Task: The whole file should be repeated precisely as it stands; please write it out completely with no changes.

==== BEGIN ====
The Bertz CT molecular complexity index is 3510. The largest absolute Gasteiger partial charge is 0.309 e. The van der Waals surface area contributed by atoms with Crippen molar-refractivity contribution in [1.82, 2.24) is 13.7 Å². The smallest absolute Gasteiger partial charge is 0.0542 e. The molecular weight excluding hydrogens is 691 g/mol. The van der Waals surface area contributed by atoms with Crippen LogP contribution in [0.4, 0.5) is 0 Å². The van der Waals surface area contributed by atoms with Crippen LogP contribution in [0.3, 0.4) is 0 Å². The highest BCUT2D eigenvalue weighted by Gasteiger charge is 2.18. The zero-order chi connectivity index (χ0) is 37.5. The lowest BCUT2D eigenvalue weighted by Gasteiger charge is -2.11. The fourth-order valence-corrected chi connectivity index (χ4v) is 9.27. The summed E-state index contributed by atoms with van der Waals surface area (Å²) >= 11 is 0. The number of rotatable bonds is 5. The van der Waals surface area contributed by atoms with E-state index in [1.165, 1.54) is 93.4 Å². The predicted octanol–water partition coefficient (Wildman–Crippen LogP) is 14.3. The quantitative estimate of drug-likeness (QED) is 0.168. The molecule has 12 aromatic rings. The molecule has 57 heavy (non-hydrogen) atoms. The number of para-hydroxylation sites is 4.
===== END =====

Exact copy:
The Bertz CT molecular complexity index is 3510. The largest absolute Gasteiger partial charge is 0.309 e. The van der Waals surface area contributed by atoms with Crippen molar-refractivity contribution in [1.82, 2.24) is 13.7 Å². The smallest absolute Gasteiger partial charge is 0.0542 e. The molecular weight excluding hydrogens is 691 g/mol. The van der Waals surface area contributed by atoms with Crippen LogP contribution in [0.4, 0.5) is 0 Å². The van der Waals surface area contributed by atoms with Crippen LogP contribution in [0.3, 0.4) is 0 Å². The highest BCUT2D eigenvalue weighted by Gasteiger charge is 2.18. The zero-order chi connectivity index (χ0) is 37.5. The lowest BCUT2D eigenvalue weighted by Gasteiger charge is -2.11. The fourth-order valence-corrected chi connectivity index (χ4v) is 9.27. The summed E-state index contributed by atoms with van der Waals surface area (Å²) >= 11 is 0. The number of rotatable bonds is 5. The van der Waals surface area contributed by atoms with E-state index in [1.165, 1.54) is 93.4 Å². The predicted octanol–water partition coefficient (Wildman–Crippen LogP) is 14.3. The quantitative estimate of drug-likeness (QED) is 0.168. The molecule has 12 aromatic rings. The molecule has 57 heavy (non-hydrogen) atoms. The number of para-hydroxylation sites is 4.